It’s hard to wrap your head around southeastern New Mexico. It’s not artsy Taos or wealthy Santa Fe or scientific Albuquerque. It’s a product of millions of years of geology that left a system of massive, intricate and stunning caves known as Carlsbad Caverns National Park, hundreds and thousands of feet below ground. The same Permian Sea that was the foundation for the caves also left underground the largest deposit of oil and gas in the United States, maybe in the world. The wealth and beauty lies in the belly of the earth. Up on the surface is another story.
Before we became National Park sticker hunters, we visited Carlsbad Caverns in 2018, not knowing Guadalupe Mountains and White Sands National Parks existed. Coming out of Big Bend earlier this month, we worked a route to dig into West Texas and Guadalupe along with the southeastern towns of Carlsbad, Artesia and Roswell before hitting south-central Alamogordo for a White Sands National Park adventure.
Carlsbad is the atypical boom town. Extracting black gold is not pretty. The economic boom has funded beautiful public works projects along the Pecos River, including 4 Pickleball courts but unfortunately no playa’s for Eric. These parks, library and recreation areas look out of place in the industrial grittiness of the surrounding town.
In the New Mexico desert, there are no trees to hide the heavy equipment, oil rigs, and rusting metal across the landscape. New oil money mansions along the banks of the pale green Pecos River are incongruous among the aging manufactured and salt box homes surrounding them, remnants from a decades earlier boom-bust cycle.
We hunted down a delicious beef brisket and green chili burrito along the banks of downtown Riverwalk after thrifting through town. It was a 20 minute drive from our camping spot at Brantley Lake State Park, where, unlike most lakes, Brantley is an off-putting pale green flat of water backed up behind an earthen dam with a cement spillway built in the 1980’s.
The camping park way above the lake is functionally nice with level cement pads, covered patios and modern bath houses. None of that can make up for the eyesore of a landscape on which it sits. Once you become blind to the surroundings, the campground and day-use park is well constructed and built for crowds. At first glance it may not appear to be the kind of place you would go to get away, unless of course, it was your only place.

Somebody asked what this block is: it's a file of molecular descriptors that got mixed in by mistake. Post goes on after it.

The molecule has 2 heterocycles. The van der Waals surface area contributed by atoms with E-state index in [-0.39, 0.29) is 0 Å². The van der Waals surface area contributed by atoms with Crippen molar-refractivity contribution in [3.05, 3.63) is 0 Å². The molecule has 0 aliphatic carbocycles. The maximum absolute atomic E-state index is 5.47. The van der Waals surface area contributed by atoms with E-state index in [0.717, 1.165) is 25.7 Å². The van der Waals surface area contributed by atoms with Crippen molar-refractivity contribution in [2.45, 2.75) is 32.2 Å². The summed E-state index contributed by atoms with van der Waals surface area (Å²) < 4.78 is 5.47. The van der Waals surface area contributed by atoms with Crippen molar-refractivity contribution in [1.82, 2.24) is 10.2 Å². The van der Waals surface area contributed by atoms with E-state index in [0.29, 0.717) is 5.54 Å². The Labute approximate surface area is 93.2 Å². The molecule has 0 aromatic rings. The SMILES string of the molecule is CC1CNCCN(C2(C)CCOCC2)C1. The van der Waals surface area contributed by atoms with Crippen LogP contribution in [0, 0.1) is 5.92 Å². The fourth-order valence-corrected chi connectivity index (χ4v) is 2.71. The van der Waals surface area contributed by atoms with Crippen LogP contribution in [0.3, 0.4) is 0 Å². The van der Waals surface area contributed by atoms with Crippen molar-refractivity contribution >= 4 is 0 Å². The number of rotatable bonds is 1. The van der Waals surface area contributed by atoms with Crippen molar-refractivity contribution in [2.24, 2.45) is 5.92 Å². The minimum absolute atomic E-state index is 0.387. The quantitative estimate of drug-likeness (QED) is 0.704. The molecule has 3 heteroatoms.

North of Carlsbad and still in the Permian, Artesia is even worse. The main attraction is a high school football team called the Bulldogs which plays is a stadium that would rival most minor league ball parks. We stopped in the thrift stores and pawn shops, picking up some steals on a Cabela fishing shirt and Kavu sling bag. If we ever want to live the less glamorous New Mexico version of Friday Night Lights, Artesia might be the place.
Our final stop on our journey to White Sands was a pass through on Roswell, NM. Famous as the home of aliens in the 1950’s (actually high altitude mylar balloons), Roswell is a bustling county seat that has adopted the bug-eyed alien as its kitschy mascot. We were expecting the city to be dominated by uf-ology.
In reality, the city is impressively large with a Beaux-Arts city hall, large commercial air center, and bustling downtown. The alien invasion is not the least bit serious and anyone who takes it that way is probably just like the Q-Anon dude that drives this truck.
While going broke filling up the gas guzzling F250 at 4+ dollars per gallon, it was interesting to see where the petroleum action in the United States was taking place. With so much activity in the Permian, it remained a mystery to us why we were getting busted at the pump. Local folks say the boom this time will last 30 years or more. In southeast New Mexico, it may not be pretty but the party is just getting started.